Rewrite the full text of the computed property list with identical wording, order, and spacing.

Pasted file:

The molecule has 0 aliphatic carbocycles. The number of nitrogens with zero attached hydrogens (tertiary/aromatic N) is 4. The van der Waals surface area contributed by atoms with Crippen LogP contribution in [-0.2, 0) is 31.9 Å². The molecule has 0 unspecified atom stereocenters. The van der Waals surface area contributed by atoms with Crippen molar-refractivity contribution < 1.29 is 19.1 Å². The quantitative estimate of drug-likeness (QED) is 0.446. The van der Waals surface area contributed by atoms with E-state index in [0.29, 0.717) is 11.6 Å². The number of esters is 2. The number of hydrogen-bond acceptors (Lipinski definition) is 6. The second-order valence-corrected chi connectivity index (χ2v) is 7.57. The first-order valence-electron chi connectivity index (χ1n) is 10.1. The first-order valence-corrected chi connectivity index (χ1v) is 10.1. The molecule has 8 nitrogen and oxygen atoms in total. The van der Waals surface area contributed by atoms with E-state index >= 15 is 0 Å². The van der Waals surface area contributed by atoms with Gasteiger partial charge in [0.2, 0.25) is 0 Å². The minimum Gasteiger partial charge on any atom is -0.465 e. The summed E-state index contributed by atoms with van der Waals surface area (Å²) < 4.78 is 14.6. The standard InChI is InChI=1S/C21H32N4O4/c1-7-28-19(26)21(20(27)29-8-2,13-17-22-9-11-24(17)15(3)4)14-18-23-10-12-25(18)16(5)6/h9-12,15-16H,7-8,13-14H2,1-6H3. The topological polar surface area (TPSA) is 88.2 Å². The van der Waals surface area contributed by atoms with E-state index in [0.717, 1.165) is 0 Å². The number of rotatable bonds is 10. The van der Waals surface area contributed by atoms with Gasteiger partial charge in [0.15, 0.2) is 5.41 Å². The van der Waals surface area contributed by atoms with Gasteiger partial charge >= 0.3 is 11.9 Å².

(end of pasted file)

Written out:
The molecule has 0 aliphatic carbocycles. The number of nitrogens with zero attached hydrogens (tertiary/aromatic N) is 4. The van der Waals surface area contributed by atoms with Crippen LogP contribution in [-0.2, 0) is 31.9 Å². The molecule has 0 unspecified atom stereocenters. The van der Waals surface area contributed by atoms with Crippen molar-refractivity contribution < 1.29 is 19.1 Å². The quantitative estimate of drug-likeness (QED) is 0.446. The van der Waals surface area contributed by atoms with E-state index in [0.29, 0.717) is 11.6 Å². The number of esters is 2. The number of hydrogen-bond acceptors (Lipinski definition) is 6. The second-order valence-corrected chi connectivity index (χ2v) is 7.57. The first-order valence-electron chi connectivity index (χ1n) is 10.1. The first-order valence-corrected chi connectivity index (χ1v) is 10.1. The molecule has 8 nitrogen and oxygen atoms in total. The van der Waals surface area contributed by atoms with E-state index >= 15 is 0 Å². The van der Waals surface area contributed by atoms with Gasteiger partial charge in [0.2, 0.25) is 0 Å². The minimum Gasteiger partial charge on any atom is -0.465 e. The summed E-state index contributed by atoms with van der Waals surface area (Å²) < 4.78 is 14.6. The standard InChI is InChI=1S/C21H32N4O4/c1-7-28-19(26)21(20(27)29-8-2,13-17-22-9-11-24(17)15(3)4)14-18-23-10-12-25(18)16(5)6/h9-12,15-16H,7-8,13-14H2,1-6H3. The topological polar surface area (TPSA) is 88.2 Å². The van der Waals surface area contributed by atoms with E-state index in [0.717, 1.165) is 0 Å². The number of rotatable bonds is 10. The van der Waals surface area contributed by atoms with Gasteiger partial charge in [0.15, 0.2) is 5.41 Å². The van der Waals surface area contributed by atoms with Gasteiger partial charge >= 0.3 is 11.9 Å².